- If you want your log and data files on different drives, you will need to move the log file after this procedure.  A simple detach/move log file/attach will do the work.
  - The user that executes the "sp_attach_single_file_db" will be the owner of the database.  That might not be what you want.  If not, change the DB owner afterward or use the correct user to issue the command (needs to be a member of the "sysadmin" role).
  - After the new log file is created, change the Autogrowth value of the log file to any value you want.  But I would follow BrandonGalderisi advice: a 1 MB log file is usually not a good idea.
  - If you want to test the procedure before doing it for real, here's a way to reproduce a DB with the same problem:
       WARNING: this DB will have a log file of approx 1 GB.  Make sure you have enough free space.
       a) Create a new database with:
                 - a data file of 3 MB (autogrowth = 10%)
                 - a log file of 1000 MB (autogrowth = 256 MB)
       b) Issue a DBCC shrinkfile(2, 1) on the new DB
       => Whatever you do, you won't be able the shrink the log below 250 MB (approx.).

Now, why does your log file didn't shrink?  The answer is that during one of the "DBCC shrinkfile", you ended up with 2 "virtual" logs of approx 125 MB each at the beginning of the log file.  Since a database log file must have at least 2 "virtual" logs, it can't be shrunk further.  And when that happens, there's nothing that can be done with commands such as "DBCC shrinkfile".  The only way around this is to recreate a new log file.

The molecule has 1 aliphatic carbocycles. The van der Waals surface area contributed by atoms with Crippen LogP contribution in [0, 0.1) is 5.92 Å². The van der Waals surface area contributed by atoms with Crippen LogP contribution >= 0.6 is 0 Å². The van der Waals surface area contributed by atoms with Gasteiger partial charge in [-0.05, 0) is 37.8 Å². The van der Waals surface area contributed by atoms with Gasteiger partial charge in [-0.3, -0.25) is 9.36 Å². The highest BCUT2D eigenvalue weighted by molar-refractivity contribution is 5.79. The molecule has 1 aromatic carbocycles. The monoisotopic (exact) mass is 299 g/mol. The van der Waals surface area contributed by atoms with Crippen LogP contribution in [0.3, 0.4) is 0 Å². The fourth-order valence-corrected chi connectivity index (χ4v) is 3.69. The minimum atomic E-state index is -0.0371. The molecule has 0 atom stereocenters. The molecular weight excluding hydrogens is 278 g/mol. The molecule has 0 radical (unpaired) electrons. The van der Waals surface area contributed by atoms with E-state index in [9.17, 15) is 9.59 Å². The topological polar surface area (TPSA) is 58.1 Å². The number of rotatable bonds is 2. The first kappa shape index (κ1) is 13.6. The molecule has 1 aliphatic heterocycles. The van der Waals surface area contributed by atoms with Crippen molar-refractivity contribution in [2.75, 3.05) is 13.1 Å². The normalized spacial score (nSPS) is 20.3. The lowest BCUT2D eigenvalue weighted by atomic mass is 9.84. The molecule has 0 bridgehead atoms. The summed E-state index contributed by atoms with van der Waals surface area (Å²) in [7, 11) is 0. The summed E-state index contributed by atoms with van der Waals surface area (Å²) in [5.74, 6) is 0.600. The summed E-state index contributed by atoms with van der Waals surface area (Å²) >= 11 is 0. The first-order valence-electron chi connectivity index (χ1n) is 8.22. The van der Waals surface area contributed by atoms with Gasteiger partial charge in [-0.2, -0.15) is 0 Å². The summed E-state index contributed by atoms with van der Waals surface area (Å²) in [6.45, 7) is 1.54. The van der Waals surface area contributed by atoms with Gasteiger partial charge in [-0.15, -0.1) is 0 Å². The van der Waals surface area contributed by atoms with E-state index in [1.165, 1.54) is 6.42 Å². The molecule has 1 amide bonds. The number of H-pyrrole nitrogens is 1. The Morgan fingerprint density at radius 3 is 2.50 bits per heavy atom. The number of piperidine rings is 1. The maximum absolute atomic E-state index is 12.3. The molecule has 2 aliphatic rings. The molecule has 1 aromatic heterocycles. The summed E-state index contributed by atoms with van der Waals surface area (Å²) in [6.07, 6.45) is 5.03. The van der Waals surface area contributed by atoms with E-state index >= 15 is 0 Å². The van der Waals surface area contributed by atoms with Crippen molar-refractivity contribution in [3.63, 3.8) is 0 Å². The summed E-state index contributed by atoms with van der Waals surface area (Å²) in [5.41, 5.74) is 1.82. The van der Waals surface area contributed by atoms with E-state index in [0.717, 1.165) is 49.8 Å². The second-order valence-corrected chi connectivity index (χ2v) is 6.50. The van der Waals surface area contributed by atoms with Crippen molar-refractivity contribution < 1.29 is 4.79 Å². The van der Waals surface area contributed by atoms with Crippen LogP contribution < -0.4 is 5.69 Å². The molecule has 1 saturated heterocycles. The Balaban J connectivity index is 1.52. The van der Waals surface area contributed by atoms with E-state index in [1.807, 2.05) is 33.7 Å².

P.S. to: acperkins - yes, I did notice that the DB was in Simple mode.  But for SQLServer, it doesn't really make a difference as to whether you can shrink a log file or not after you issue the BACKUP ... WITH TRUNCATE_ONLY.  I was trying to force SQL Server to fill all the virtual logs so it would wrap around to smaller ones.  What I didn't notice was that there were already only two of them.  And they were larger than what dteshome was trying to achieve.  My apology for that.
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Author Comment

by:dteshome
Comment Utility
Hi,

"no change" means "no change"

The result of applying all the suggestions posted (with the exception of the latest by pbarry1: which I am looking at) is no change!

Here are the results:

sp_helpdb mlsmail
RESULT

name      FILEiD      fILEnAME                           sIZE                
mlsMail      1      G:\sqldata\mlsMail.mdf      56903680 KB      
mlsMail_log      2      F:\sqldata\mlsMail_log.ldf      262024 KB      

dbcc shrinkfile(mlsMail_log, 1)

RESULT

Cannot shrink log file 2 (mlsMail_log) because total number of logical log files cannot be fewer than 2.
DbId   FileId      CurrentSize MinimumSize UsedPages   EstimatedPages
------ ----------- ----------- ----------- ----------- --------------
20     2           32753       32753       32752       32752

(1 row(s) affected)

DBCC execution completed. If DBCC printed error messages, contact your system administrator
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Author Closing Comment

by:dteshome
Comment Utility
Thank you for the outstanding analysis!  pbarry1

I followed your instruction and was able to resolve this problem.

Much appreciate the excellent analysis and commitment t to detail.

D.